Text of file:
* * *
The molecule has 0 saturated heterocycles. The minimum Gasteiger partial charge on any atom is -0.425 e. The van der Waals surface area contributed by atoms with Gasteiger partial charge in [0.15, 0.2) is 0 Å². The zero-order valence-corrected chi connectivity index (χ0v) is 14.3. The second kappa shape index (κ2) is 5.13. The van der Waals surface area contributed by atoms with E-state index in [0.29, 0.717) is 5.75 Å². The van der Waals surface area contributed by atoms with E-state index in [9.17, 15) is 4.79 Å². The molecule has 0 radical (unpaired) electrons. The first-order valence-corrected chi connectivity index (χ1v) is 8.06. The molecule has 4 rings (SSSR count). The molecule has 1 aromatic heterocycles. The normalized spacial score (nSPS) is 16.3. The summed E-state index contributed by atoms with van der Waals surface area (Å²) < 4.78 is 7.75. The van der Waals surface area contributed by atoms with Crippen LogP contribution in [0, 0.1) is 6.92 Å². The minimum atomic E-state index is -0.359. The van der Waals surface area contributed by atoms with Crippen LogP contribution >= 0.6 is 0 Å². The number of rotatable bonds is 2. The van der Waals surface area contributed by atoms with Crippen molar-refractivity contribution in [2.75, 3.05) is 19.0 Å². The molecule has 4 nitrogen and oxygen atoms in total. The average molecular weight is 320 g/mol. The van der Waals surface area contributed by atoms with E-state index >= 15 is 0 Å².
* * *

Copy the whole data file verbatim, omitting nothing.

The molecule has 0 saturated heterocycles. The minimum Gasteiger partial charge on any atom is -0.425 e. The van der Waals surface area contributed by atoms with Gasteiger partial charge in [0.15, 0.2) is 0 Å². The zero-order valence-corrected chi connectivity index (χ0v) is 14.3. The second kappa shape index (κ2) is 5.13. The van der Waals surface area contributed by atoms with E-state index in [0.29, 0.717) is 5.75 Å². The van der Waals surface area contributed by atoms with E-state index in [9.17, 15) is 4.79 Å². The molecule has 0 radical (unpaired) electrons. The first-order valence-corrected chi connectivity index (χ1v) is 8.06. The molecule has 4 rings (SSSR count). The molecule has 1 aromatic heterocycles. The normalized spacial score (nSPS) is 16.3. The summed E-state index contributed by atoms with van der Waals surface area (Å²) < 4.78 is 7.75. The van der Waals surface area contributed by atoms with Crippen LogP contribution in [0, 0.1) is 6.92 Å². The minimum atomic E-state index is -0.359. The van der Waals surface area contributed by atoms with Crippen LogP contribution >= 0.6 is 0 Å². The number of rotatable bonds is 2. The van der Waals surface area contributed by atoms with Crippen molar-refractivity contribution in [2.75, 3.05) is 19.0 Å². The molecule has 4 nitrogen and oxygen atoms in total. The average molecular weight is 320 g/mol. The van der Waals surface area contributed by atoms with E-state index >= 15 is 0 Å².